Russia intends to deploy battle-hardened militants from Syria and other Middle Eastern nations to assist in the invasion of Ukraine, according to media reports.
According to the Associated Press, Putin authorized the deployment of 16,000 volunteers from the Middle East alongside Russian forces on March 11.
Despite the fact that Putin’s proclamation does not identify which countries in the Middle East he is recruiting warriors from, a senior U.S. Defense Department official said Moscow was mostly recruiting Syrians who had been bloodied in the country’s decade-long civil war.
Russia has a significant military presence in Syria, having backed the administration of President Bashar Al-Assad with airpower and mercenaries for almost a decade, according to the United Nations.
Reports from the Guardian state that one Russian military enrollment poster has an employment description that includes “military raids, operations overseas, and trips to Ukraine, with all of this information disclosed.” Salary may range from $2,000 to $3,000 per month, based on experience.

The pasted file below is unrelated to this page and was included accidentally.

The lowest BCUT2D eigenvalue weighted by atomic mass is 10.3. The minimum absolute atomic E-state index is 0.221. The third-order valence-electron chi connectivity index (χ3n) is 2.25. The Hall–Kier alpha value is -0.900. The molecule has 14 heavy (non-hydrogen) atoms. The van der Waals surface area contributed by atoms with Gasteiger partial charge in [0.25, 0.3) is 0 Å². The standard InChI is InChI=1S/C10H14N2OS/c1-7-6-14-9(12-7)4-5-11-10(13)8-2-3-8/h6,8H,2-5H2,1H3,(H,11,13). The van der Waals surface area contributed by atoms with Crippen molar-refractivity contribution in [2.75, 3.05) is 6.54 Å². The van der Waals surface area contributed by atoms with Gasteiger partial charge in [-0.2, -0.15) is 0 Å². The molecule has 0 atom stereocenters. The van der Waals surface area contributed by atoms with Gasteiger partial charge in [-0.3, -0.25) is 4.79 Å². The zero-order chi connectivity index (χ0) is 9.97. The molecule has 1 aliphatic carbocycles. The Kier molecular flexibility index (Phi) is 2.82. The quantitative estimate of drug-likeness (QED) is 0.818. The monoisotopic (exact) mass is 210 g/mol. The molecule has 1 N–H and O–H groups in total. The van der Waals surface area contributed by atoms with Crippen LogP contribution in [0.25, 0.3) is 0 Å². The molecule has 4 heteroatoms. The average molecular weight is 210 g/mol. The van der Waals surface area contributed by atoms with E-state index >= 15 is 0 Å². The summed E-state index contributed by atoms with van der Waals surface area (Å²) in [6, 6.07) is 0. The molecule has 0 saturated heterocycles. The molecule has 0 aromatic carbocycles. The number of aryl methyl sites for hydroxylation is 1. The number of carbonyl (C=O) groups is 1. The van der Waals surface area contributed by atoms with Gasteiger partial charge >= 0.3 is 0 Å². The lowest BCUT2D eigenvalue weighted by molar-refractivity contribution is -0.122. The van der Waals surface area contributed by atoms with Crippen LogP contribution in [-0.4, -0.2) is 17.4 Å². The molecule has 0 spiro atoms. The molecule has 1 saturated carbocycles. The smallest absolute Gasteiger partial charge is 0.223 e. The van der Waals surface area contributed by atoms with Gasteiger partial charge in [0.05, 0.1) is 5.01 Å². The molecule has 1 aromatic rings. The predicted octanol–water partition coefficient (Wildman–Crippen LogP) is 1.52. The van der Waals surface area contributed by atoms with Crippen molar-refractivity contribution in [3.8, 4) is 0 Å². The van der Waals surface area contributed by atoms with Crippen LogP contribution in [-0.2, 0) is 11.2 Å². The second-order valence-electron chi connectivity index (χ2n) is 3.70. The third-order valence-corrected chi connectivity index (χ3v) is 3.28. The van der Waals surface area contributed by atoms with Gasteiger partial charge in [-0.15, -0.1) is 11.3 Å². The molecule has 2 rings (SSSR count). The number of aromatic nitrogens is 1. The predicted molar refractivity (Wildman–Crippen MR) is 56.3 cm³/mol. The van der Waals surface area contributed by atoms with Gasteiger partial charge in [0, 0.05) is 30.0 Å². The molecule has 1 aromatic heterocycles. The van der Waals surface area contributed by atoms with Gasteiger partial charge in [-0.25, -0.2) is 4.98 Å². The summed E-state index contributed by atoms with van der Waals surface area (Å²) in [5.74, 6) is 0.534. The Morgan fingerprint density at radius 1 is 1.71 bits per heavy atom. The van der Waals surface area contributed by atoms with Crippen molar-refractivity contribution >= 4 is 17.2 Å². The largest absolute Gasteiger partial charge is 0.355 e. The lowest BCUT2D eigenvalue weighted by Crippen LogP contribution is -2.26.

The Russian military has paid Ali Jafar Askar, a 35-year-old member of Iraq’s Asaib Ahl al-Haq militia, $400 each week in exchange for his participation in what Moscow refers to as a “special operation.”
Known as Asa’ib Ahl al-Haq, a Shia-backed paramilitary organisation in Iraq, the group has claimed responsibility for more than 6,000 strikes against American-led coalition troops. According to sources, the State Department labeled it as a terrorist organization in 2020 because of its ties to Iran.
As reported by Nikkei Asia, Russia is actively recruiting fighters “to assist in urban warfare and potentially help with security operations after conventional combat has been largely completed, particularly for counterinsurgency,” according to J.D. Williams, senior international and defense policy researcher at Rand Corporation.
Moreover, according to The Guardian, Russia’s military ministry has said that the deployment would be focused on the Donbas area of eastern Ukraine.
This news comes at a time when Russia is upset and taken aback by the tenacious resistance of the Ukrainian people.
That [Russian President Vladimir Putin] feels he has to depend on foreign soldiers in order to reinforce what is already a large commitment of military strength within Ukraine is remarkable,” the authors write.